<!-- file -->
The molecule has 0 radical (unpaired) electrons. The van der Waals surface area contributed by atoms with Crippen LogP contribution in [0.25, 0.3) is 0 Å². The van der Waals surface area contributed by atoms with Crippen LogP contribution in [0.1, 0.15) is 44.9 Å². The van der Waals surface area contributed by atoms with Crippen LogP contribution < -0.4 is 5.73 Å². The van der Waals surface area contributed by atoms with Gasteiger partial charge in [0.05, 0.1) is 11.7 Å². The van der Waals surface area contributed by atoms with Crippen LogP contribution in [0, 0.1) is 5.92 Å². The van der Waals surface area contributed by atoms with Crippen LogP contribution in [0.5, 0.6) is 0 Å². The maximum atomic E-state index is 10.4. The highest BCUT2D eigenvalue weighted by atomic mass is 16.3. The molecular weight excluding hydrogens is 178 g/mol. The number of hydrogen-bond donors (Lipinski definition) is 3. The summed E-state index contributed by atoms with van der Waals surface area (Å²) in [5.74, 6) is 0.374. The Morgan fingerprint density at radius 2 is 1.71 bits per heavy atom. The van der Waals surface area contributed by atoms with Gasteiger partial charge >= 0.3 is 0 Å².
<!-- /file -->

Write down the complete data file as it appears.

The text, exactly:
The molecule has 0 radical (unpaired) electrons. The van der Waals surface area contributed by atoms with Crippen LogP contribution in [0.25, 0.3) is 0 Å². The van der Waals surface area contributed by atoms with Crippen LogP contribution in [0.1, 0.15) is 44.9 Å². The van der Waals surface area contributed by atoms with Crippen LogP contribution < -0.4 is 5.73 Å². The van der Waals surface area contributed by atoms with Gasteiger partial charge in [0.05, 0.1) is 11.7 Å². The van der Waals surface area contributed by atoms with Crippen LogP contribution in [0, 0.1) is 5.92 Å². The van der Waals surface area contributed by atoms with Crippen LogP contribution in [0.5, 0.6) is 0 Å². The maximum atomic E-state index is 10.4. The highest BCUT2D eigenvalue weighted by atomic mass is 16.3. The molecular weight excluding hydrogens is 178 g/mol. The number of hydrogen-bond donors (Lipinski definition) is 3. The summed E-state index contributed by atoms with van der Waals surface area (Å²) in [5.74, 6) is 0.374. The Morgan fingerprint density at radius 2 is 1.71 bits per heavy atom. The van der Waals surface area contributed by atoms with Gasteiger partial charge >= 0.3 is 0 Å².